LEWISTON, Maine — All four of Central Maine Medical Center’s trauma surgeons have left the hospital or will be gone in the coming weeks, requiring one of the state’s three trauma centers to rely on temporary doctors to fill the void.
Three surgeons left CMMC recently and the fourth is scheduled to leave in June. They were not fired.
It is unclear exactly why the four doctors decided to leave, though Chuck Gill, spokesman for Central Maine Healthcare, CMMC’s parent organization, said in an email that “CMMC has had a professional disagreement with the departed surgeons for reasons that are an internal personnel matter.”
Gill said CMMC’s trauma program continues to run, staffed with visiting surgeons.
“The news is the trauma program is unaffected by this,” Gill said Thursday. “It’s ongoing. It hasn’t changed at all.”
Trauma programs care for the most severely injured emergency patients. In Maine, three hospitals — CMMC, Eastern Maine Medical Center in Bangor and Maine Medical Center in Portland — have trauma centers. CMMC and EMMC are also home to LifeFlight’s two emergency medical helicopters, which are often used to transport trauma patients to the hospital.
The surgeons who have already left CMMC are Carlo Gammaitoni, Anita Praba-Egge and Ian Reight. Praba-Egge and Reight are still listed on CMMC’s website as trauma surgeons. Gammaitoni is not.
Gammaitoni had served as director of CMMC’s trauma program. That position is being filled temporarily by Larry Hopperstead, who founded the program in the 1990s and led it for years before leaving CMMC to work at Rumford Hospital, a Central Maine Healthcare affiliate, in 2010.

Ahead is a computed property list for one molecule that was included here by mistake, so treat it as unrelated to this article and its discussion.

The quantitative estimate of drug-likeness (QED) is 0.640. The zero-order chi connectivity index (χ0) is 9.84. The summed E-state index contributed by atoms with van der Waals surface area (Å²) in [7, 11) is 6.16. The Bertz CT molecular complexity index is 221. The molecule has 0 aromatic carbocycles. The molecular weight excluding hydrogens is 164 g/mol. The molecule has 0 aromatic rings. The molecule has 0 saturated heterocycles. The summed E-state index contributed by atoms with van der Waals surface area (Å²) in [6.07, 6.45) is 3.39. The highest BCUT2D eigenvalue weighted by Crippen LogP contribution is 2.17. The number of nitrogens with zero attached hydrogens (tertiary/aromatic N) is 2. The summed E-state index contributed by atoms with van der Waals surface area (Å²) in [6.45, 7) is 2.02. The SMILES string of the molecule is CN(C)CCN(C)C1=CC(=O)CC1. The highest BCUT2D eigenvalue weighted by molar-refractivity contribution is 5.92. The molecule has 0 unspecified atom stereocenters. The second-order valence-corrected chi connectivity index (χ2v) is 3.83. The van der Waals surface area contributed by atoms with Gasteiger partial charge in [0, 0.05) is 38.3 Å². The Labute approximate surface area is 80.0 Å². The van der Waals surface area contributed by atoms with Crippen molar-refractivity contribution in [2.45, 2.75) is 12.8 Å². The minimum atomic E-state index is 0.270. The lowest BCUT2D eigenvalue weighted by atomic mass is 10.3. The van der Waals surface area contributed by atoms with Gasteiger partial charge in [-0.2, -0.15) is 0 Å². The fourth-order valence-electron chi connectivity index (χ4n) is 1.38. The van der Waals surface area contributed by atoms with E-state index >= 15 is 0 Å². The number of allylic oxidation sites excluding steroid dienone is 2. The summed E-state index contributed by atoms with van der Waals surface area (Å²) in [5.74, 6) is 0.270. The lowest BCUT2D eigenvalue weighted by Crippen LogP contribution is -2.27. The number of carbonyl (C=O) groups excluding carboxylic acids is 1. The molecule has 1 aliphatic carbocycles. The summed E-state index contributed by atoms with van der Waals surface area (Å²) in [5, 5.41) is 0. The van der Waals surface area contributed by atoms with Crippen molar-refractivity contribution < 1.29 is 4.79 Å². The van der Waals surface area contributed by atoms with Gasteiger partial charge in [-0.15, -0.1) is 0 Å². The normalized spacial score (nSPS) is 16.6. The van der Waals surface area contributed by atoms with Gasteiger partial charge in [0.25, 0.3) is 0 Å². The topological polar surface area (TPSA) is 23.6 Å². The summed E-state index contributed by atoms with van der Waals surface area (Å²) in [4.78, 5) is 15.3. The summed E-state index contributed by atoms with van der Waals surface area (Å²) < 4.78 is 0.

Gill declined to identify the trauma surgeon who will leave in the coming weeks, saying he did not want to comment on any doctor currently working there. However, CMMC’s website lists Kevin Price as a trauma surgeon with the hospital and as a member of CMMC’s Central Maine Surgical Associates.
Praba-Egge and Price could not be reached for comment. Gammaitoni and Reight declined to comment Thursday.
CMMC has hired a consultant from Massachusetts General Hospital to oversee trauma program development, educational programs, quality improvement and physician recruitment. Gill declined to say how much the consultant will cost the hospital.
“We view the collaboration agreement with MGH as an investment at a nominal cost,” he wrote.
Trauma centers receive verification — similar to certification — through the American College of Surgeons. CMMC’s verification expires June 11 and its program was scheduled to be revisited. CMMC has requested a deferral.